Bradley Wiggins and his love-hate affair with the Giro d'Italia

Brit 'despises' the Giro as it's so crazy – and that's why he wants to win it so badly

There is something perverse about Bradley Wiggins and the Giro d'Italia. Admirably perverse, but perverse all the same. Today Wiggins will set out on a 2,146-mile slog up and down Italy, beginning beneath the invigorating sunshine of a Neapolitan spring and finishing, barring injury or accident, 23 limb-draining days later in Brescia, the Lombardy city that squats in the foothills of the Alps.

This is the race he says he despises, says is horrendous, says is crazy. Yet above all, even more so now he has that yellow jersey in his locker, it is the race that fascinates him. It always has. It is the one he would watch videos of in his childhood home in Kilburn, the race for which he would buy the puzzling pink sheets of the Gazetta dello Sport to stare at black-and-pink photographs of lean men struggling up snow-capped mountains.

This is the race for the cycling geek in him, the Top Trump card that does not beat them all but is the one they all want. Wiggins wants the pink jersey, il maglia rosa. It sounds better in Italian, the language of lovers. Given the manner in which he discusses the Giro it could be his true love, couldn't it?

"I don't know about that," he says. It is a love-hate affair. "I despise it in some ways but there is an attraction with that as to why I want to win it. A lot goes back to my childhood and watching the race on VHS. When I [last] rode it, it was horrendous, you'd be sat in the bus four hours a day just travelling to the next hotel. The difficulty of the race too – in 2009 I remember a mountain stage of about 250k [155 miles] and we finished at half seven after eight and half hours and it seemed inhumane really, like no other race... but there is something about that." Wiggins enjoys talking about his sport, what's gone, what lies ahead, in a way that many sports people, immersed in the here and now, do not.

"There are times that, even though I am physically in great shape, you think 'Why on earth did I choose to do this bloody race?' Last week we were looking at the route and the narrowness of some of the roads – you think, 'How are the cars going to get down there?' "

Team Sky, of course, have planned how the cars will get down there. Planning is what Sky do. They did so immaculately for Wiggins' route to victory in last year's Tour – he took yellow on exactly the day determined – but in the Giro the best-laid plans must take into account this race's "craziness".

"It's just different," says Wiggins. "The Giro is much more about the sport. Everyone who comes out to watch is in love with the race. You get that element on the Tour where people come out to spit at the riders or boo them, but at the Giro it's just craziness. There's a part of that the riders really like.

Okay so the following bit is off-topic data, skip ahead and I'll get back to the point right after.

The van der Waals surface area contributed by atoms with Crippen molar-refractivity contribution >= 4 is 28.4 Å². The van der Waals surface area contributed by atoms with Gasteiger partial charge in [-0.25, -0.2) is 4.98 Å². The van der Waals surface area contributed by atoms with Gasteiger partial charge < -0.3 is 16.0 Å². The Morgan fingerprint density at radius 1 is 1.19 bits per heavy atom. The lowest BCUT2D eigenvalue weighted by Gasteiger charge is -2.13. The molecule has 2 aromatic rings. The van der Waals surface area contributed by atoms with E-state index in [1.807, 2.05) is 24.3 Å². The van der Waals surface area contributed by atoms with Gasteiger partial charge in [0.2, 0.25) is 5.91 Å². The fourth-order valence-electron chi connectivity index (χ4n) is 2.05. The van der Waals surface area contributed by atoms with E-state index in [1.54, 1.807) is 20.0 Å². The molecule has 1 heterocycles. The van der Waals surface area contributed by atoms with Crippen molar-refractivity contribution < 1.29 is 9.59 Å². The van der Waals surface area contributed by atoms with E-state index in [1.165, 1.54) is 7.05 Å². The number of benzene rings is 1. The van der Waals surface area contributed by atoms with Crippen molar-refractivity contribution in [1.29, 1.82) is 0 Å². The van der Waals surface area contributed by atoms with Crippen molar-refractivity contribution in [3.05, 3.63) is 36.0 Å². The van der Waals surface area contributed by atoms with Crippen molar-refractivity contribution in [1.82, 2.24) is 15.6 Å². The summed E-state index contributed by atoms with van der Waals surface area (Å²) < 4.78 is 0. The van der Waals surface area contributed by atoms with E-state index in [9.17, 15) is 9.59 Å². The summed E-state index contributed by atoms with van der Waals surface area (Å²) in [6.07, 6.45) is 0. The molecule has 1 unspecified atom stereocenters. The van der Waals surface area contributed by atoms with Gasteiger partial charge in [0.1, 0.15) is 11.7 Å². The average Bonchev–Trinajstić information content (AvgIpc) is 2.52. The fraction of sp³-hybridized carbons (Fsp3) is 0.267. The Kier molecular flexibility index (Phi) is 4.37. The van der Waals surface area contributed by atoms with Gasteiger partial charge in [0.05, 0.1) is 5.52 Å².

"Ten years ago I rode the Giro; I was 23 and [Mario] Cipollini was world champion and [Marco] Pantani rode – all these great names I grew up watching. I ended up sitting at the back, surviving. It was horrendous and then I got eliminated with three days to go.

"There's a lot more carnage than the Tour, which is regimented and all played by the rules. Spectators can get a bit excited in Italy. You hope they take a shine to you and don't want to push you off."

Wiggins has never before arrived in Italy with great expectations. Now they accompany him at every turn of the wheel. Vincenzo Nibali, the home favourite, has prepared for the Giro as the moment of his season. Wiggins has prepared for the Giro – his build-up focused on climbing – but whether it is his moment of this season remains to be seen.

At Sky's Tenerife base he has done two-week blocks at altitude, climbing 32,000m – the equivalent of sea level to the top of Everest four times – during each stay. He feels in better shape than ever. The numbers confirm it. Sky's addiction to numbers, the on-board computers that detail a rider's progress, has been criticised for taking away the flair. It is riding only to instruction, say numerous critics.

"I'd love to be Pantani-esque, making these historic breakaways," says Wiggins. "But I've got to ride to my strengths and train to my strengths. I want to win and get the pleasure from winning and having pushed the boundaries of my body. Yes, I'd love to be more aggressive, throw it all on the line and maybe risk losing the race, but I want to be in pink in Brescia. That's the most important thing."

One of Wiggins' skills is absorbing instruction – currently from the former swimming and rowing coach Tim Kerrison, who has become his key adviser. It is Kerrison, also coach to Chris Froome, an interested observer of the next three weeks from his home in the south of France, who has done much to convince Wiggins that the double is on – not prioritising a defence of the Tour, but trying to win both.

"This is about what I want to do," says Wiggins. "This is what has made me go out and train. I was in Mallorca and it was pissing down with rain, out there for five hours in the mountains. That's what the Giro has been about for me. I want to finish my career having won the Giro and the Tour. If I get the opportunity to win a second Tour then great. But at the moment my priority is the Giro.

"It's a very difficult thing coming off last year, trying to please other people, or please Sky going back to the Tour and trying to win. But I like the challenge of both. In training for the Giro, physically it's probably going to make me better for the Tour. It's kind of killing two birds with one stone."

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